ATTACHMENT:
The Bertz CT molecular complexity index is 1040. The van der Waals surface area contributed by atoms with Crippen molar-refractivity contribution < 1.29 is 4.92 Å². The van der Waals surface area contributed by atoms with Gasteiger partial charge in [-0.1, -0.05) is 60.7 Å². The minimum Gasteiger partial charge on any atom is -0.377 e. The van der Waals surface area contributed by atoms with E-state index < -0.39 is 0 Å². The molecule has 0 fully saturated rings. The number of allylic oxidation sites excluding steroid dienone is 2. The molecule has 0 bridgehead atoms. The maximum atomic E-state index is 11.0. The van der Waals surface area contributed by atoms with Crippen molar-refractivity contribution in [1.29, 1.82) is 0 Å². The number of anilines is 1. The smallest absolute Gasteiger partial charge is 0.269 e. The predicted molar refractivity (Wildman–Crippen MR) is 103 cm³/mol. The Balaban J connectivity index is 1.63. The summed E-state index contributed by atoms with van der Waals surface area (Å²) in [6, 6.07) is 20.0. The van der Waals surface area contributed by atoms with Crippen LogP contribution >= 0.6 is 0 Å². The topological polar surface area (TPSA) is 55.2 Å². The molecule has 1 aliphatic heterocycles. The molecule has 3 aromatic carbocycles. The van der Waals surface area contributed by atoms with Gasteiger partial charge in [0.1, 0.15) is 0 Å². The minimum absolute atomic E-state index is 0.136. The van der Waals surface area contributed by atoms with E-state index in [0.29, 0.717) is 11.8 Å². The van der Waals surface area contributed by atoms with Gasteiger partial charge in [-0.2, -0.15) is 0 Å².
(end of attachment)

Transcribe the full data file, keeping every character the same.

The Bertz CT molecular complexity index is 1040. The van der Waals surface area contributed by atoms with Crippen molar-refractivity contribution < 1.29 is 4.92 Å². The van der Waals surface area contributed by atoms with Gasteiger partial charge in [-0.1, -0.05) is 60.7 Å². The minimum Gasteiger partial charge on any atom is -0.377 e. The van der Waals surface area contributed by atoms with E-state index < -0.39 is 0 Å². The molecule has 0 fully saturated rings. The number of allylic oxidation sites excluding steroid dienone is 2. The molecule has 0 bridgehead atoms. The maximum atomic E-state index is 11.0. The van der Waals surface area contributed by atoms with Crippen molar-refractivity contribution in [1.29, 1.82) is 0 Å². The number of anilines is 1. The smallest absolute Gasteiger partial charge is 0.269 e. The predicted molar refractivity (Wildman–Crippen MR) is 103 cm³/mol. The Balaban J connectivity index is 1.63. The summed E-state index contributed by atoms with van der Waals surface area (Å²) in [6, 6.07) is 20.0. The van der Waals surface area contributed by atoms with Crippen LogP contribution >= 0.6 is 0 Å². The topological polar surface area (TPSA) is 55.2 Å². The molecule has 1 aliphatic heterocycles. The molecule has 3 aromatic carbocycles. The van der Waals surface area contributed by atoms with Gasteiger partial charge in [0.1, 0.15) is 0 Å². The minimum absolute atomic E-state index is 0.136. The van der Waals surface area contributed by atoms with E-state index in [0.29, 0.717) is 11.8 Å². The van der Waals surface area contributed by atoms with Gasteiger partial charge in [-0.2, -0.15) is 0 Å².